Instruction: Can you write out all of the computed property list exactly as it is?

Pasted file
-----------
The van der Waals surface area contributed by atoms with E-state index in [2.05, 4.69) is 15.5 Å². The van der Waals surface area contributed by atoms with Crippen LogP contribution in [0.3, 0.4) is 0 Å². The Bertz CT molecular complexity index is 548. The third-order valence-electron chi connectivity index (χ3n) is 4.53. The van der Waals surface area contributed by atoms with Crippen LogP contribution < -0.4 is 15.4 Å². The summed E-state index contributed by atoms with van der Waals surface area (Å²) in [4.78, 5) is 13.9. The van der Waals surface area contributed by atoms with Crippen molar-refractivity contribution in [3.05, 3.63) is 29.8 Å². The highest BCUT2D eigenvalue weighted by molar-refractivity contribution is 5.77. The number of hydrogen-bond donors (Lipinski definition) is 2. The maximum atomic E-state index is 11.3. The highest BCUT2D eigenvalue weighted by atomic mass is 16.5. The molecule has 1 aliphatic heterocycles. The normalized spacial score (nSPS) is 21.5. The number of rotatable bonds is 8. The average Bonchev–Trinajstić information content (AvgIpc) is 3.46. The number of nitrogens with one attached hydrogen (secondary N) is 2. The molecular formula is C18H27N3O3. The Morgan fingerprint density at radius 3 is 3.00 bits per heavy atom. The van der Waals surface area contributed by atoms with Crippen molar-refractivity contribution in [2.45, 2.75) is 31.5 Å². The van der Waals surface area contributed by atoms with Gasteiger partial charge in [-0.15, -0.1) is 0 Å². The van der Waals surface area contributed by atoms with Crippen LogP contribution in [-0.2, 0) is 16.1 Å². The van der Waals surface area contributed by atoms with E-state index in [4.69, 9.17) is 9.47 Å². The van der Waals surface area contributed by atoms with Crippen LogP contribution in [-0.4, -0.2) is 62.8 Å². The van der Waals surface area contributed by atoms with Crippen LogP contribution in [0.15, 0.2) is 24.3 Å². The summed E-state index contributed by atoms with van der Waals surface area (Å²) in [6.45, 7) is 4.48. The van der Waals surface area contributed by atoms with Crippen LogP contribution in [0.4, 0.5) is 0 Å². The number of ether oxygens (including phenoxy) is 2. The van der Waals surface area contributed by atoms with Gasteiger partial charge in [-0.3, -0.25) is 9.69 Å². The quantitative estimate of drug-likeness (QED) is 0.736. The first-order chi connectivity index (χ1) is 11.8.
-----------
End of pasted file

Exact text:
The van der Waals surface area contributed by atoms with E-state index in [2.05, 4.69) is 15.5 Å². The van der Waals surface area contributed by atoms with Crippen LogP contribution in [0.3, 0.4) is 0 Å². The Bertz CT molecular complexity index is 548. The third-order valence-electron chi connectivity index (χ3n) is 4.53. The van der Waals surface area contributed by atoms with Crippen LogP contribution < -0.4 is 15.4 Å². The summed E-state index contributed by atoms with van der Waals surface area (Å²) in [4.78, 5) is 13.9. The van der Waals surface area contributed by atoms with Crippen molar-refractivity contribution in [3.05, 3.63) is 29.8 Å². The highest BCUT2D eigenvalue weighted by molar-refractivity contribution is 5.77. The number of hydrogen-bond donors (Lipinski definition) is 2. The maximum atomic E-state index is 11.3. The highest BCUT2D eigenvalue weighted by atomic mass is 16.5. The molecule has 1 aliphatic heterocycles. The normalized spacial score (nSPS) is 21.5. The number of rotatable bonds is 8. The average Bonchev–Trinajstić information content (AvgIpc) is 3.46. The number of nitrogens with one attached hydrogen (secondary N) is 2. The molecular formula is C18H27N3O3. The Morgan fingerprint density at radius 3 is 3.00 bits per heavy atom. The van der Waals surface area contributed by atoms with Crippen molar-refractivity contribution in [2.45, 2.75) is 31.5 Å². The van der Waals surface area contributed by atoms with Gasteiger partial charge in [-0.15, -0.1) is 0 Å². The van der Waals surface area contributed by atoms with Crippen LogP contribution in [-0.2, 0) is 16.1 Å². The van der Waals surface area contributed by atoms with E-state index in [4.69, 9.17) is 9.47 Å². The van der Waals surface area contributed by atoms with Crippen LogP contribution in [-0.4, -0.2) is 62.8 Å². The van der Waals surface area contributed by atoms with Crippen LogP contribution in [0.15, 0.2) is 24.3 Å². The summed E-state index contributed by atoms with van der Waals surface area (Å²) in [6.45, 7) is 4.48. The van der Waals surface area contributed by atoms with Crippen LogP contribution in [0.4, 0.5) is 0 Å². The number of ether oxygens (including phenoxy) is 2. The van der Waals surface area contributed by atoms with Gasteiger partial charge in [-0.3, -0.25) is 9.69 Å². The quantitative estimate of drug-likeness (QED) is 0.736. The first-order chi connectivity index (χ1) is 11.8.